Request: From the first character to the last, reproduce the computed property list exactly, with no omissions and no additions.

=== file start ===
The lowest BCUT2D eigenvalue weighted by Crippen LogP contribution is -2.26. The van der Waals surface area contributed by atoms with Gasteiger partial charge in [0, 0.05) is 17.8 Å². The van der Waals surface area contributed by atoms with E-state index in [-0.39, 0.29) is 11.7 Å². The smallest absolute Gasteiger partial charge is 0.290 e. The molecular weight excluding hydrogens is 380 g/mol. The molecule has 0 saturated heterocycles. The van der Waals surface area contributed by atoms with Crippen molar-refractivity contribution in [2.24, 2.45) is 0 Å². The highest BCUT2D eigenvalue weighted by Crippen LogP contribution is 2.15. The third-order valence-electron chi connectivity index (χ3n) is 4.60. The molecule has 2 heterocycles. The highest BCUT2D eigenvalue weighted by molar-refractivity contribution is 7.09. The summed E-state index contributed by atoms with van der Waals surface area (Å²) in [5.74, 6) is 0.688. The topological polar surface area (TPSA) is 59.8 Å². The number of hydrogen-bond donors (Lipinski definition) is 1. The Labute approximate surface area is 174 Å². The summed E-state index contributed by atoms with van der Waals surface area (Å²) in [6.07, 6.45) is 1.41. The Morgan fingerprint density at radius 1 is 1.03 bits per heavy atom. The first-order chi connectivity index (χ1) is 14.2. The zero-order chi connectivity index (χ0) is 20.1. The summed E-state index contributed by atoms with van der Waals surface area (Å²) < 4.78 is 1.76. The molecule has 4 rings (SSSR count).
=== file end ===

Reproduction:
The lowest BCUT2D eigenvalue weighted by Crippen LogP contribution is -2.26. The van der Waals surface area contributed by atoms with Gasteiger partial charge in [0, 0.05) is 17.8 Å². The van der Waals surface area contributed by atoms with E-state index in [-0.39, 0.29) is 11.7 Å². The smallest absolute Gasteiger partial charge is 0.290 e. The molecular weight excluding hydrogens is 380 g/mol. The molecule has 0 saturated heterocycles. The van der Waals surface area contributed by atoms with Crippen molar-refractivity contribution in [2.24, 2.45) is 0 Å². The highest BCUT2D eigenvalue weighted by Crippen LogP contribution is 2.15. The third-order valence-electron chi connectivity index (χ3n) is 4.60. The molecule has 2 heterocycles. The highest BCUT2D eigenvalue weighted by molar-refractivity contribution is 7.09. The summed E-state index contributed by atoms with van der Waals surface area (Å²) in [5.74, 6) is 0.688. The topological polar surface area (TPSA) is 59.8 Å². The number of hydrogen-bond donors (Lipinski definition) is 1. The Labute approximate surface area is 174 Å². The summed E-state index contributed by atoms with van der Waals surface area (Å²) in [6.07, 6.45) is 1.41. The Morgan fingerprint density at radius 1 is 1.03 bits per heavy atom. The first-order chi connectivity index (χ1) is 14.2. The zero-order chi connectivity index (χ0) is 20.1. The summed E-state index contributed by atoms with van der Waals surface area (Å²) < 4.78 is 1.76. The molecule has 4 rings (SSSR count).